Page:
A week ago, the Oregonian made a rash declaration: A month into his new term, Governor John Kitzhaber should resign. The editorial threw fuel on a smoldering fire. For the past four months, the governor has been dogged by questions about his ethics and responsibilities for some questionable, if not outright illegal, decisions made by his partner, Cylvia Hayes. (Kitzhaber and Hayes are not legally married.)
Questions about Kitzhaber's involvement in the potentially illegal activities of his partner were first raised in October by the Willamette Week, a Portland-based weekly that won a Pulitzer Prize for investigative reporting in 2005 after revealing a buried story about former Gov. Neil Goldschmidt's ongoing statutory rape of his babysitter while he was mayor of Portland. Yet, in spite of the allegations late last year, Kitzhaber skated into an unprecedented fourth term of governor. Even so, the questions have continued to bubble up since then—and broke into a furious boil this past week.
Although associated with his partner, ultimately, the possible improprieties reflect back on the governor, both in terms of ethical and legal responsibility. Really, it is a wreck that just keeps stacking up the cars: Allegedly, Hayes sought consulting contracts that conflict with her official duties as the governor's partner—as much as $200,000 over the previous three years from a now-defunct nonprofit that consulted with the governor on energy policies. Hayes also allegedly solicited money from a lobbying group and used State employees to help her run her private consulting firm.
In general, the allegations fall under an umbrella of whether she has improperly—and potentially illegally—used her relationship with the governor for financial gains, and whether he has knowingly allowed and abetted these improprieties.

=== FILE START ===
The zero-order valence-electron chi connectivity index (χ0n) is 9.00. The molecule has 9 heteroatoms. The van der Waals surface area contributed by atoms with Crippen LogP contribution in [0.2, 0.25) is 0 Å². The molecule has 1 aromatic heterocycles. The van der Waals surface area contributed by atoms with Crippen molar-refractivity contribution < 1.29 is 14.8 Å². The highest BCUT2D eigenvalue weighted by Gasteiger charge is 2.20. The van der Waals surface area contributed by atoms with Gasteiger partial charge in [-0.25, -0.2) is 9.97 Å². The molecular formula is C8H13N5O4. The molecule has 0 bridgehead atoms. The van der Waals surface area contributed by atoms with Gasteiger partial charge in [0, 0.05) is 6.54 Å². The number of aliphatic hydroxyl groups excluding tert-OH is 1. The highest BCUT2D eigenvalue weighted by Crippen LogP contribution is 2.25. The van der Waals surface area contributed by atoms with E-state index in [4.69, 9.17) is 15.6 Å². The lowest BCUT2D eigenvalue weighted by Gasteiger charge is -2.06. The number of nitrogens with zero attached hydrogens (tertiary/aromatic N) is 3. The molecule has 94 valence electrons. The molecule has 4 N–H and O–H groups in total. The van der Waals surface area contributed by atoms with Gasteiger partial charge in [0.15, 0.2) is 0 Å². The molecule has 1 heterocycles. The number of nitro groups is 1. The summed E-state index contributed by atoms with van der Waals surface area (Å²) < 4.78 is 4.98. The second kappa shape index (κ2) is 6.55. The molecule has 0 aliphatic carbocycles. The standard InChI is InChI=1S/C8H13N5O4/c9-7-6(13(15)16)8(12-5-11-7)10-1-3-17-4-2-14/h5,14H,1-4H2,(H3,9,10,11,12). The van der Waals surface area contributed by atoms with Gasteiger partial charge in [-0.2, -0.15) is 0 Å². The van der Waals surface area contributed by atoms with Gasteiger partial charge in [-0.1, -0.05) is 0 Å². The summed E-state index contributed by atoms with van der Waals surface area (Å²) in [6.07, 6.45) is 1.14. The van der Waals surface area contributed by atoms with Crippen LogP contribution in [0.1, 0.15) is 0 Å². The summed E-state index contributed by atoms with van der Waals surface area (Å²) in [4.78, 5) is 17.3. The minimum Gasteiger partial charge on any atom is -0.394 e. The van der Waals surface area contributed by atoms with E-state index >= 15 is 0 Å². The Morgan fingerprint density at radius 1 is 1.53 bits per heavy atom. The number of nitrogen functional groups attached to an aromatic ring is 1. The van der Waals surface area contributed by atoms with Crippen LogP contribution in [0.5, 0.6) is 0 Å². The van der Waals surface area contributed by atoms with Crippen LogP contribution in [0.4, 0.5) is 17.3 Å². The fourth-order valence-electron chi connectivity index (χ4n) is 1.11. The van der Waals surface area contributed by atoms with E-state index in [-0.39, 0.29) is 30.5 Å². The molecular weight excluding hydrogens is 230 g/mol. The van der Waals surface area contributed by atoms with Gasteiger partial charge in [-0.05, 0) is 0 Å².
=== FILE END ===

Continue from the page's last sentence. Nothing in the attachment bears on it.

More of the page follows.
Moreover, until last week, Oregon's Attorney General also has sidestepped any responsibility for investigating the allegations—and at this point, with no public officials taking spearheading an inquiry into the matter, it is the media's most cherished and important role to serve as a watchdog to public officials. However, how the media acts as a watchdog—whether frothing-at-the-mouth or calmly scratching for facts—is critical.
Interestingly, the Willamette Week, which has often been accused of crusading journalism, has played perhaps the most noble role. Their restraint is especially intriguing—if not slightly ironic—considering that the public official responsible for an investigation into Kitzhaber is Attorney General Ellen Rosenblum, who is married to Richard Meeker, the publisher of the Willamette Week. In a story about bedfellows and the ethical lines between spouses' professional responsibilities, Willamette Week has taken a 180-degree different tact from the governor, going so far as to call Rosenblum "AWOL" on the case, as, until last week, she hadn't announced that she would investigate the matter. (We would love to be a fly on the wall for dinner conversations at the Rosenblum-Meeker household!)
But proving it is a fine line between responsible watchdogging and journalistic crusading, the Oregonian has been pulling hyperactive political stunts that would make William Randolph Hearst proud—that is, they have been trying to make the news rather than report it.
On February 4, the day after Kitzhaber's press conference, the Oregonian editorial board skipped past any calls for fact-finding—and past the concept of innocent until proven guilty—and simply demanded that he resign. It was a column that even the most rabid, hotheaded and trigger-happy blogger should regret.
In reporting on its own editorial board's declaration, the Oregonian likened its call for a resignation to the Eugene Register-Guard's recommendation that the governor appoint a special prosecutor to investigate the allegations—an observation that truly shows how much trouble the Oregonian has discerning between fact-finding and frenzy-creation.
With the announcement (albeit belated) by Rosenblum this week that she will pursue an investigation, we hope that the Oregonian can simmer down and follow journalism standards that coverage should be driven by the facts, not by hype.